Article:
Los Angeles based artist Amir H. Fallah constructs lush, vibrantly hued paintings populated by shrouded figures in shallow spaces. The flattened perspective is a nod to Persian miniatures and, as Amir writes, his paintings are "charged with symbolism from countries and cultures left behind." Iranian born and American raised, Amir pushes back against the fetishization of his identity. "It's exciting for [collectors] - 'oh, you know Iranian artist making work about such a tough life he's had.' It's a sexy story. They have been doing that with African-American artists for decades. I've tried to resist it as much as I can because I don't think it makes for very interesting artwork.”
In A Promise of Prosperity (2018) we see a dense ring of foliage encircling a glowing pink background. The perspective is as if we are looking straight up at an untouchable sky through a tangle of flora obscuring our view. Understood this way, the title becomes a tongue-in-cheek reference to the seeming unattainability of prosperity in late capitalist America. And the hexagonal canvas points to the arbitrary and ineffectual way borders— both psychological and geopolitical— attempt to contain life.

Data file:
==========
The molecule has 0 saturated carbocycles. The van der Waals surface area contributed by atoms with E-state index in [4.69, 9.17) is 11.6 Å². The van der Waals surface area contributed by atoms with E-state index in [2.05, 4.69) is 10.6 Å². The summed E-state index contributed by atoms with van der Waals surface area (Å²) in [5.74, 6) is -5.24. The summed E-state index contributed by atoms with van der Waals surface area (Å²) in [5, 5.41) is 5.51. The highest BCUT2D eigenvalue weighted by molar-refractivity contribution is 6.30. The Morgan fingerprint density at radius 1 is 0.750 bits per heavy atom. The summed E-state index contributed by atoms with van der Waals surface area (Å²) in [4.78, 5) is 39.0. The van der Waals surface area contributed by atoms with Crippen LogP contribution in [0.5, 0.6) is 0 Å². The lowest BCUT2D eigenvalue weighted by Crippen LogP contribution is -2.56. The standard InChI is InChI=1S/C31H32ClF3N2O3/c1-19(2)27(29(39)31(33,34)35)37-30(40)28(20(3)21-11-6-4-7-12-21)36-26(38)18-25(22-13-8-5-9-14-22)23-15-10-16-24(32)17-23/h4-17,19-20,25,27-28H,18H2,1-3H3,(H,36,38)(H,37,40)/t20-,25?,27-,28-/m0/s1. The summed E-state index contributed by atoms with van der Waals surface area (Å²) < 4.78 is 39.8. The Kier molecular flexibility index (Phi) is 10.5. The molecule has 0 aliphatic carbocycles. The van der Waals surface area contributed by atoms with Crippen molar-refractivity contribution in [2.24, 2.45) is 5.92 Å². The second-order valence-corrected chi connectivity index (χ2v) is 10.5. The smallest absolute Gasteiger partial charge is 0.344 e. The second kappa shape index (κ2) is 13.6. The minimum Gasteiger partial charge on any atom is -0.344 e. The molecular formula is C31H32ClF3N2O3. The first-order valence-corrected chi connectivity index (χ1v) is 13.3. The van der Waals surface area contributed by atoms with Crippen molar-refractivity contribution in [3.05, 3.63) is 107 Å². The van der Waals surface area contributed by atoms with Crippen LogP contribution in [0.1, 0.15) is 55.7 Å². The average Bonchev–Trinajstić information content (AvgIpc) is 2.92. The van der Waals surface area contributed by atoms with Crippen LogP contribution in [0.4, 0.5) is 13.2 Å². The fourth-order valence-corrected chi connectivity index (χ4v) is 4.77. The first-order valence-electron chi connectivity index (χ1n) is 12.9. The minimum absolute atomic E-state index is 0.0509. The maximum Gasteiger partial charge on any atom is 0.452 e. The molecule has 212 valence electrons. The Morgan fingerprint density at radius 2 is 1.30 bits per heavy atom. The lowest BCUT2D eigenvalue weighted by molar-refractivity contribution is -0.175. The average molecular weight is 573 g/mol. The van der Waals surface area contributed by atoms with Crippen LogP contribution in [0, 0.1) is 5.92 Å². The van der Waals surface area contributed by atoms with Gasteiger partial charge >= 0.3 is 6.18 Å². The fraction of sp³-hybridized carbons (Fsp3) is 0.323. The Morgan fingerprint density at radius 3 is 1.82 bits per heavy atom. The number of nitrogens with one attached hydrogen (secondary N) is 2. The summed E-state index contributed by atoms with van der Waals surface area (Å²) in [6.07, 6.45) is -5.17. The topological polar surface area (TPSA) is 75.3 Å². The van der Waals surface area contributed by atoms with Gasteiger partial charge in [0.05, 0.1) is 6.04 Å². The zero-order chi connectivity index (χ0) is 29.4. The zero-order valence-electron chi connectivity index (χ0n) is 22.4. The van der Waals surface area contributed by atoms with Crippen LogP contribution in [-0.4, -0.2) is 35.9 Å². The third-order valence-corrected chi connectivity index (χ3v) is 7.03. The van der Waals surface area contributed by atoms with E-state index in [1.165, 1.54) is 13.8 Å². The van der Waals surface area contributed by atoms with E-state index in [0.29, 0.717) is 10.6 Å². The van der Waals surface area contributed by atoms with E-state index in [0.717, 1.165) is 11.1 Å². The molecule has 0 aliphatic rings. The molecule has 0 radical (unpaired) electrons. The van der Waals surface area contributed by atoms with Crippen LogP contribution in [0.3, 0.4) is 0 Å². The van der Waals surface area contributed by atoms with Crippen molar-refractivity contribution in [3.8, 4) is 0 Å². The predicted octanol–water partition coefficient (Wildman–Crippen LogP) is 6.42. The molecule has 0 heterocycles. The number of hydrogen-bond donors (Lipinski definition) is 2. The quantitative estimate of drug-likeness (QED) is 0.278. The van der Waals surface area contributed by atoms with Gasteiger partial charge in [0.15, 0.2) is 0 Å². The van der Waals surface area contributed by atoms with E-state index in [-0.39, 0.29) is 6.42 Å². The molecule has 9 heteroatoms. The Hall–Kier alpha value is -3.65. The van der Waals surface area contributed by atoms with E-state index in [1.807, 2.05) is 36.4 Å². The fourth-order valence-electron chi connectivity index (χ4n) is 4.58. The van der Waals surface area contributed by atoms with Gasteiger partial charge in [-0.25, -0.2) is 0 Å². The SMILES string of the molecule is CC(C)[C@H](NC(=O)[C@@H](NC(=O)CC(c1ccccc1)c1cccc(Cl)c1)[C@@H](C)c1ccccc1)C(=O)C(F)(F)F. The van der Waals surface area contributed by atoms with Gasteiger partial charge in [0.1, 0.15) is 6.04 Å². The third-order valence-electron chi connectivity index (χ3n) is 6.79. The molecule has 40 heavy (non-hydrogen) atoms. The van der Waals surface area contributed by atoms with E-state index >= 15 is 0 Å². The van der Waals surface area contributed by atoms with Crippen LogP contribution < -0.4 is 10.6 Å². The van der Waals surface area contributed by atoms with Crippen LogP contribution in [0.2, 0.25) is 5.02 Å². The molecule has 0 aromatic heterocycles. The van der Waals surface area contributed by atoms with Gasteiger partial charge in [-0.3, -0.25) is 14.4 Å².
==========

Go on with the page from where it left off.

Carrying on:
Geneology (2017) is a tangled web of ancestry and inheritance. The central figure reclines on a stool, shrouded in a patterned tapestry. They wear a mask, hinting at the hidden, obscured nature of ancestry, but one hand is also moving to remove the mask. The background is split between a sunset orange scene thick with plants, and night-like black and violet wavy stripes. The thin painted border enters the scene from the corners, zigzagging through the sitter's body as if it intends to trap them there.
Back Home (2016) shows a frontal portrait of a shrouded figure whose eerily green arms reach for the ornate jewelry around their neck. The shroud, a key piece of Fallah's figurative work, functions as anti-surveillance headgear in a post-privacy world. But it also relates to what he calls "the precarity of belonging"— a precarity felt by anyone struggling to grow roots or call a place Home.
For more about Amir's life and creative practice, I recommend his interview on Beyond the Studio, where he dives deep into the life of being a Dad and a working artist.